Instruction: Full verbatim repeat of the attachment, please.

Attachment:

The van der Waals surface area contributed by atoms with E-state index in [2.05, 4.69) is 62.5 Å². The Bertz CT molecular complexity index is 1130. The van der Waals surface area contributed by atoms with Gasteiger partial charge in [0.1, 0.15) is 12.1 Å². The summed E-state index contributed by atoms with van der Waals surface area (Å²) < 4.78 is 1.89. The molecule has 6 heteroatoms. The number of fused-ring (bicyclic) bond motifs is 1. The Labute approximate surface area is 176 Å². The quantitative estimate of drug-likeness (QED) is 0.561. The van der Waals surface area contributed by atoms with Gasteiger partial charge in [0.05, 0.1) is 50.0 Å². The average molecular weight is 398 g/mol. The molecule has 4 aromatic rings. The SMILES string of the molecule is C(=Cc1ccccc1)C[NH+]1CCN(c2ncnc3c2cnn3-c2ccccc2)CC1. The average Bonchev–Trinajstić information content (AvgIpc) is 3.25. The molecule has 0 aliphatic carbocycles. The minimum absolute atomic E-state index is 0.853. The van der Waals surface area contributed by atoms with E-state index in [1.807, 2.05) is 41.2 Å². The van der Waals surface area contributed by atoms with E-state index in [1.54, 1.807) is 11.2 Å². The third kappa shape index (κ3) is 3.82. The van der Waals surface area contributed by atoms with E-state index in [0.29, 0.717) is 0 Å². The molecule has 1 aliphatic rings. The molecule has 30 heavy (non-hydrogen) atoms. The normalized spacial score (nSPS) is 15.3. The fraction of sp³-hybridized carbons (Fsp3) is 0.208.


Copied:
The van der Waals surface area contributed by atoms with E-state index in [2.05, 4.69) is 62.5 Å². The Bertz CT molecular complexity index is 1130. The van der Waals surface area contributed by atoms with Gasteiger partial charge in [0.1, 0.15) is 12.1 Å². The summed E-state index contributed by atoms with van der Waals surface area (Å²) < 4.78 is 1.89. The molecule has 6 heteroatoms. The number of fused-ring (bicyclic) bond motifs is 1. The Labute approximate surface area is 176 Å². The quantitative estimate of drug-likeness (QED) is 0.561. The van der Waals surface area contributed by atoms with Gasteiger partial charge in [0.05, 0.1) is 50.0 Å². The average molecular weight is 398 g/mol. The molecule has 4 aromatic rings. The SMILES string of the molecule is C(=Cc1ccccc1)C[NH+]1CCN(c2ncnc3c2cnn3-c2ccccc2)CC1. The average Bonchev–Trinajstić information content (AvgIpc) is 3.25. The molecule has 0 aliphatic carbocycles. The minimum absolute atomic E-state index is 0.853. The van der Waals surface area contributed by atoms with E-state index in [1.807, 2.05) is 41.2 Å². The van der Waals surface area contributed by atoms with E-state index in [1.54, 1.807) is 11.2 Å². The third kappa shape index (κ3) is 3.82. The van der Waals surface area contributed by atoms with E-state index in [0.29, 0.717) is 0 Å². The molecule has 1 aliphatic rings. The molecule has 30 heavy (non-hydrogen) atoms. The normalized spacial score (nSPS) is 15.3. The fraction of sp³-hybridized carbons (Fsp3) is 0.208.